Issac J. "Ike" Bailey '95
Murrells Inlet, S.C.
Columnist and Senior Writer, The Sun News, Myrtle Beach, S.C., a member of the McClatchy Corporation
A.B. Davidson, 1995
Trained at the Poynter Institute for Media Studies
Member of the Davidson Journal Advisory Committee; author of Davidson Journal cover story on emerging role of diversity at the college; Alumni Award Recipient; led a Martin Luther King, Jr. Day race seminar; mentored possible future journalists; Alumni of Color Engagement
Three-year starter on football team; Ada Jenkins Center, mentor; Love of Learning, mentor and primary camp adviser; winner of the Wayne Cromwell Trendsetter Award; Who's Who Among American Colleges and Universities; Davidsonian writer; Department of College Relations Fellow; Black Student Coalition
Spouse: Tracy Swinton Bailey
Children: Kyle Joshua Bailey, Lyric Grace Bailey
I graduated from Davidson in May of 1995 with a degree in psychology and an appreciation of the college, not a love of it. And I expected to do what a former roommate said he'd do-never return. It wasn't a feeling born of anger or even disappointment, just a disconnection. During the past 16 years, I've grown to love Davidson in ways I never imagined.
That transition convinced me to seek this position. It would be another way I can give back to an institution that gave me more than I initially realized.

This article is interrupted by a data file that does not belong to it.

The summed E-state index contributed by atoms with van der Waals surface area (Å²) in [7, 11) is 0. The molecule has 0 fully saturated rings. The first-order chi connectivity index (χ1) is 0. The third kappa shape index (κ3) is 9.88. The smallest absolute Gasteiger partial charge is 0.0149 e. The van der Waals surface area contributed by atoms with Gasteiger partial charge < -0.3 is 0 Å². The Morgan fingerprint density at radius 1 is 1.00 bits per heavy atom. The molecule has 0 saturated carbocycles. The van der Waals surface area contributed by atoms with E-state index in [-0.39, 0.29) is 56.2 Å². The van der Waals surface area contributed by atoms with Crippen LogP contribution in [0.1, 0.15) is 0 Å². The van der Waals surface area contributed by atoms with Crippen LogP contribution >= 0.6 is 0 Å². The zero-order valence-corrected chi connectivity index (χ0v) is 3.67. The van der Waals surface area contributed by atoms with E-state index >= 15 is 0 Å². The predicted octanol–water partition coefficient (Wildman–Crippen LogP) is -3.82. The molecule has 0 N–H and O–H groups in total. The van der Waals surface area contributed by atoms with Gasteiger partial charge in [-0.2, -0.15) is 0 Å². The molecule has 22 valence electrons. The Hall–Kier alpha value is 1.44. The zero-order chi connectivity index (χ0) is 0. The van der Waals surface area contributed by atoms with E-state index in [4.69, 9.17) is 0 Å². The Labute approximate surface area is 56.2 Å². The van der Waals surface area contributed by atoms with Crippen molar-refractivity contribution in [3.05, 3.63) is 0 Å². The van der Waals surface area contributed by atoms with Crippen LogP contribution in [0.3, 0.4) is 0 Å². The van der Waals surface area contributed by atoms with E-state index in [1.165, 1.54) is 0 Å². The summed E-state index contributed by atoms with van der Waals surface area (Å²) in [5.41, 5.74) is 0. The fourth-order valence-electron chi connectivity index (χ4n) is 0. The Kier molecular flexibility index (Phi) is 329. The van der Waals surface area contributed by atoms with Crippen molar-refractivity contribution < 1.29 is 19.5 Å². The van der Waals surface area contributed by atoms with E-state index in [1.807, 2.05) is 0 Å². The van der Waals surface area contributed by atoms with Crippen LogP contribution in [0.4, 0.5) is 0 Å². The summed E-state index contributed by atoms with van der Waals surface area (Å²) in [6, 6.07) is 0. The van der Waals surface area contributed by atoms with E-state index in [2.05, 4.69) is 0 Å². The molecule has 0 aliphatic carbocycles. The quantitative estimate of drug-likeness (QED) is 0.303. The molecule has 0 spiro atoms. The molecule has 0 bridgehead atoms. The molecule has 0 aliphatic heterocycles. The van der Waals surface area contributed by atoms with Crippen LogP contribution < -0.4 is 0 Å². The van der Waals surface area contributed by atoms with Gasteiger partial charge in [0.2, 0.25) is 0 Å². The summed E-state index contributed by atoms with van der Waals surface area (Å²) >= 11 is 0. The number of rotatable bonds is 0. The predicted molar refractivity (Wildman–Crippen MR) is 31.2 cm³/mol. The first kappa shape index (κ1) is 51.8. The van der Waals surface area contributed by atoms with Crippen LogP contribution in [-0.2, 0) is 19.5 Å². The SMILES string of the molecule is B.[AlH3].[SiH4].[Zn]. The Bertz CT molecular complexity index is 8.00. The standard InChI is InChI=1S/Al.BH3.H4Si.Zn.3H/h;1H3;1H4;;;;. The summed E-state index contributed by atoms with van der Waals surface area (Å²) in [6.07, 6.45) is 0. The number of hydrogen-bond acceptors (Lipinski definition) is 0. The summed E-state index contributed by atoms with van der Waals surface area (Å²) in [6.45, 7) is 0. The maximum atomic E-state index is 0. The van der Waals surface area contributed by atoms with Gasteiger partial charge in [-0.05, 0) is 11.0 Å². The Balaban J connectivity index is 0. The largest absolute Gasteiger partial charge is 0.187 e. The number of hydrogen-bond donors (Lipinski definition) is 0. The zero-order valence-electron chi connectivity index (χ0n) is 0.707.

In 1991, I arrived on Davidson's campus as a member of a fairly poor, black Southern family, hailing from a rural, public school that couldn't afford Advanced Placement and other such courses. On my first review in Psychology 101, I earned the worst grade in the class, which began a college career that was an uphill fight the entire four years-from the culture shock, to adjusting to the rigorous demands of classes, to finally making it through.
Looking back, what felt like an endless fight is what made it difficult for me to feel love for the place-but was also the thing that steeled me for the career I eventually undertook. I'm a journalist who tackles some of the most complex and emotionally taxing issues possible. And I would not have been able to do that successfully without having to struggle my way through Davidson, and without the help of many people who helped guide me through.
I want to continue helping students with their struggles, as I've been able to the past several years in various ways, as well as help alumni develop the love for the institution in the way I unexpectedly have.